Discounters such as Aldi and Lidl account for a 5.9 per cent share of UK grocery spend – their highest share to date – and are also the fastest-growing sector of the market.
While price is obviously the driver of these discounters, it can’t be the only thing keeping customers going back. The credit crunch has led to many shoppers trying discount stores and, if their local Aldi or Lidl is one of the group’s newest or top-performing stores, then the experience will probably be a pleasant surprise.
Discounters are definitely worth a try. Walking around an Aldi press show yesterday, it was amazing to see the breadth of its offer. In terms of non-food, the German discounter stocks everything from wetsuits to power tools, toys to baby clothes. Its Siana moisturising anti-wrinkle cream, for example, at£1.89, is not only an absolute bargain, but has won several plaudits and become a sell-out after being mentioned on TV programme How To Look Good Naked.
The quality of the merchandise is good too. Aldi may only have one choice of nappies or detergent, but it will have worked hard on the quality of that product, because there is no other option. And, if you combine that quality with prices such as£2.99 for a pair of toddlers jeans, shoppers will keep coming back.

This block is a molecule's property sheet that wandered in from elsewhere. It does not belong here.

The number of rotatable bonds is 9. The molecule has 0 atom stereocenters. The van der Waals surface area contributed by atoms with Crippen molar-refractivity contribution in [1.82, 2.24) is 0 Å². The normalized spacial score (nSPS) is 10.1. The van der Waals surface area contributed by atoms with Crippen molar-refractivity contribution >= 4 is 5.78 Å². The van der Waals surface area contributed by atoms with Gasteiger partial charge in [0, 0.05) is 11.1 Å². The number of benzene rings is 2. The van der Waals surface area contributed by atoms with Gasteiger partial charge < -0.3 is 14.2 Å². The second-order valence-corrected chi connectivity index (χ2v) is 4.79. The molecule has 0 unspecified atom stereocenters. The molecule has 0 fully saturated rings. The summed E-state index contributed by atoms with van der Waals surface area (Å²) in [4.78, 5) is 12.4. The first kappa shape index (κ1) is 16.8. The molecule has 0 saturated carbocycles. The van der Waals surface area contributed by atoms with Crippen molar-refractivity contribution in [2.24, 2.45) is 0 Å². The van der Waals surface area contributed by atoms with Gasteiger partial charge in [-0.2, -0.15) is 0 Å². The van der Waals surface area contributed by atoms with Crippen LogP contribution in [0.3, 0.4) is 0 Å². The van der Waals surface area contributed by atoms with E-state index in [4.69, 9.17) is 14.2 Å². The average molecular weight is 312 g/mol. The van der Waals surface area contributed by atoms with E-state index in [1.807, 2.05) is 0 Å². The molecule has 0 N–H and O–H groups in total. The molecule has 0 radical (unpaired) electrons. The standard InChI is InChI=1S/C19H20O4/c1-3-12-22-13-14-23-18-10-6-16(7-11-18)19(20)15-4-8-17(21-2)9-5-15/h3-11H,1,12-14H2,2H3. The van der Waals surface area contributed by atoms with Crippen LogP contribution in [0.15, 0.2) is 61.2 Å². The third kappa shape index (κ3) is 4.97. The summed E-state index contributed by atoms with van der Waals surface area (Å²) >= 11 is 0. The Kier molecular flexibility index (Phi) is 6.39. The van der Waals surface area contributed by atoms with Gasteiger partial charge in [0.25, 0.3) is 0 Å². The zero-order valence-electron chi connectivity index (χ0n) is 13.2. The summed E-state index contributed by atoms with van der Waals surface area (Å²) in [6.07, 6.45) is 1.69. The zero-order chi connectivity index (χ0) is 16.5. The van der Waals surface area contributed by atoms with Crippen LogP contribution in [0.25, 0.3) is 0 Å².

Aldi’s range of food is also plentiful. This year, shoppers will, of course, be able to buy the traditional stuffed turkey breast joint for£12.99, but they can also buy treats such as a three-bird roast for£9.99 and a whole Canadian lobster for£5.99.
The time is clearly right for discounters and, if they can deliver quality too, they may convert some shoppers for the long term.
Some of the discounters fall down in the shopping experience though. It doesn’t matter that the stores are basic, some are shabby and open products are strewn on shelves. Yet, with the spotlight firmly on discounters, if they can make the best of their stores, then the price and quality will shine through.